Yes, we are in our dungeons. We are typing or reading. We think that we have found heaven through words.

Outside the sun is shining.

Wednesday, October 12, 2011

Mary Teaches Grammar

I learnt to read from books about Mary and Bill.

Mary ate an egg.

Bill kicked a ball.

These books were designed to introduce young readers to letters and words. These books could also be used to teach grammar.

Take the first sentence above as an example: ‘Mary ate an egg’. This is known as a simple sentence. It has a subject: Mary; a verb: ate; and an object: an egg. Most simple sentences follow a similar format to this.

‘Mary’ is a proper noun. Proper nouns, as you probably know, are people, places or things. In English we capitalise the first letter of proper nouns.

‘Ate’ is a verb. Verbs tell us what the subject of the sentence (Mary) is doing to the object (an egg). Verbs can also give us a clue as to when this action took place. In other words, verbs can show tense. In the sentence ‘Mary ate an egg,’ the verb ‘ate’ tells us that the Mary/egg encounter occurred some time in the past.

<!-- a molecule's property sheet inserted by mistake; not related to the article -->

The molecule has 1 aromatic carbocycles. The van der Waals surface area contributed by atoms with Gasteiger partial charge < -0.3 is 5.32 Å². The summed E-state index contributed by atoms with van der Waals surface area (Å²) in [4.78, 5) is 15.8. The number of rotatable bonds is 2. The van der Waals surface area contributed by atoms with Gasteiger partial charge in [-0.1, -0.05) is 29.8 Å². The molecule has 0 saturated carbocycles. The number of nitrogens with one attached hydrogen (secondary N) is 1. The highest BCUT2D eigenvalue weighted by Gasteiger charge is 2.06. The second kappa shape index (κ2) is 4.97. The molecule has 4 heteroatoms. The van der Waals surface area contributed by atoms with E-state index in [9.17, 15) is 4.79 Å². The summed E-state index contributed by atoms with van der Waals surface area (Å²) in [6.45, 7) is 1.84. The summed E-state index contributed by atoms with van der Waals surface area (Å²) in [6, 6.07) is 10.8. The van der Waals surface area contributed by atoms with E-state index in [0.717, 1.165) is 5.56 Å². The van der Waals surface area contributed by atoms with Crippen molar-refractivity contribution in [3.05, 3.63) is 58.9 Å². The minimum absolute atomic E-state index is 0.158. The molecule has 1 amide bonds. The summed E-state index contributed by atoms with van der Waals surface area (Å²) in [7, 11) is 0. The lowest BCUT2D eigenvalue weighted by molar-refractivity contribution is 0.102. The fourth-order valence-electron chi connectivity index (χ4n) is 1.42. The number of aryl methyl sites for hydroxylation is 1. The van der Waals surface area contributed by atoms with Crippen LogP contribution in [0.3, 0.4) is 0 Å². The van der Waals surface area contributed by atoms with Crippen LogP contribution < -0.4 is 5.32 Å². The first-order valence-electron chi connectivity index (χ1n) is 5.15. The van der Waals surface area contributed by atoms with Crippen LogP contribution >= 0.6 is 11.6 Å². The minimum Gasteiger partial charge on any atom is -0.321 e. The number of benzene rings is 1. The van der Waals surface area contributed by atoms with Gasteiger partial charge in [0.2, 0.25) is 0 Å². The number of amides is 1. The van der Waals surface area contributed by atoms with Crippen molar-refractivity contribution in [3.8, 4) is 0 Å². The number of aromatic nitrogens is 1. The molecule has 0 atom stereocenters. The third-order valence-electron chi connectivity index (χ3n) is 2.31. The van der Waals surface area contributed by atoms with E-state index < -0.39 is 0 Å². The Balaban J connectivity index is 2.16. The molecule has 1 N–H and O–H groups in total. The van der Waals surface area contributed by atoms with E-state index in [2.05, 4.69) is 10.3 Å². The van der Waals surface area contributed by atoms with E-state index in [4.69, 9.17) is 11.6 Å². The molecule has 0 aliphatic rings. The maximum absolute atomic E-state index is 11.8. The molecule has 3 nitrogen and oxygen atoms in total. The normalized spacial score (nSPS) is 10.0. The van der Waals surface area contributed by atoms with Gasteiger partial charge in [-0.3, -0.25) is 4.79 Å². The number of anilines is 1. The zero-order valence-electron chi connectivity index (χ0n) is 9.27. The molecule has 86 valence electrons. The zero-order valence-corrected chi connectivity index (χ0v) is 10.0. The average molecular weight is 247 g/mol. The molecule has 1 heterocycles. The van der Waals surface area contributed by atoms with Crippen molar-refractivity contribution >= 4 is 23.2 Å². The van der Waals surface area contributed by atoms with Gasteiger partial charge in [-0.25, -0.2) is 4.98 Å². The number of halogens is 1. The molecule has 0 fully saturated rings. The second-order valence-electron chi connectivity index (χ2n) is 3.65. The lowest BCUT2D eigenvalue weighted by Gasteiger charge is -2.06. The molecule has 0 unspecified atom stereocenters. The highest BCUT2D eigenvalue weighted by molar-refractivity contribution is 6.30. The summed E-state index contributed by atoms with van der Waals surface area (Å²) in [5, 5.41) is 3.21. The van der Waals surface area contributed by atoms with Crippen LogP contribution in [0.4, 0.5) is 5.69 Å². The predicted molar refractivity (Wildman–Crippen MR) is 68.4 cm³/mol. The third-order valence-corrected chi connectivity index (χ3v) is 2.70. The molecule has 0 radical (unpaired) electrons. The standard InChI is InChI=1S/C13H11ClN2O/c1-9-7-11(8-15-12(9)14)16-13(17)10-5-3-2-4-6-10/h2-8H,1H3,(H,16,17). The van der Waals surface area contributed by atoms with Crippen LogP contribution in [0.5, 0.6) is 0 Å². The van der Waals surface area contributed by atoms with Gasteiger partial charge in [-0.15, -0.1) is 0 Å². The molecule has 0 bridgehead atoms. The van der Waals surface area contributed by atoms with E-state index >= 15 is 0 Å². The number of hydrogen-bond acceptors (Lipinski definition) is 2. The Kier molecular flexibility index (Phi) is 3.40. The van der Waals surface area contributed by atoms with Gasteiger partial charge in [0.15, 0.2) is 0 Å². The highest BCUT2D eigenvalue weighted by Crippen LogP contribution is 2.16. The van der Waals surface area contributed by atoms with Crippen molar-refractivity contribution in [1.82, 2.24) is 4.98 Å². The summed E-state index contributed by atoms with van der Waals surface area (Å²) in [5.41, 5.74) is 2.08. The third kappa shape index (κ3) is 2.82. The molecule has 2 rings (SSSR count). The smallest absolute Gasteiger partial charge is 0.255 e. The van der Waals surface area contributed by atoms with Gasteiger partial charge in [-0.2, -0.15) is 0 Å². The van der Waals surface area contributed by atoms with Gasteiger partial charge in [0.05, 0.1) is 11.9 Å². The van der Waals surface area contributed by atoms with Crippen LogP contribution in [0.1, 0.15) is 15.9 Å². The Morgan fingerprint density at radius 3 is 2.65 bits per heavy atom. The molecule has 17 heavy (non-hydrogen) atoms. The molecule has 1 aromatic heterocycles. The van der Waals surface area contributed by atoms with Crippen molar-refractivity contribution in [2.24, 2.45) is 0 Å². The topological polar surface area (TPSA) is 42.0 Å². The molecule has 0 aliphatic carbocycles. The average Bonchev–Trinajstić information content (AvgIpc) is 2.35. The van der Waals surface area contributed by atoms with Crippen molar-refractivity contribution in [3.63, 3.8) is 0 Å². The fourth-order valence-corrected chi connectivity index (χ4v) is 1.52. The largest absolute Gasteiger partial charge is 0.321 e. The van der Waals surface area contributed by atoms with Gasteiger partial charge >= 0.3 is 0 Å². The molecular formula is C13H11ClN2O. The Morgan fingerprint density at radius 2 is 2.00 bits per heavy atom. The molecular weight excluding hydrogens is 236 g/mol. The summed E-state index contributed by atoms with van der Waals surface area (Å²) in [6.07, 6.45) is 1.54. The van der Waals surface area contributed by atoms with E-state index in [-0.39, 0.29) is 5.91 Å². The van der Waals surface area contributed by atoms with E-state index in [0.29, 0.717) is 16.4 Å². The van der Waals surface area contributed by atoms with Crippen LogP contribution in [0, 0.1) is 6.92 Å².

You can learn all this, and a lot more, from the first line of the first page of the first book you ever read. But, if you’re like me, you probably didn’t.

If you are me you are trying to learn the fundamentals of grammar as an adult. You are struggling with this.

Saturday, October 8, 2011

The Emperor's New Lingo

A quick Internet search reveals that CommVault Systems Inc. hold the trademark ‘Solving Forward’. I don’t know what this combination of words means.

My mind tries to decipher ‘Solving Forward’ and immediately tells me that the closest term it has encountered in the past is ‘Solvent Sniffing’. I wonder if the good people at CommVault were abusing inhalants when they came up with their new slogan.

‘Solving Forward’ seems to be closely related to another well-loved phrase: going forward. Going forward has been turning perfectly good sentences into tautologies for far too long. “We have the best solution for your business going forward.”

These phrases come from the Emperor’s New Clothes School of Languages. Many may snigger at the use of such phrases; but few of us have been brave enough to step forward and say: “The Manager is speaking gibberish!”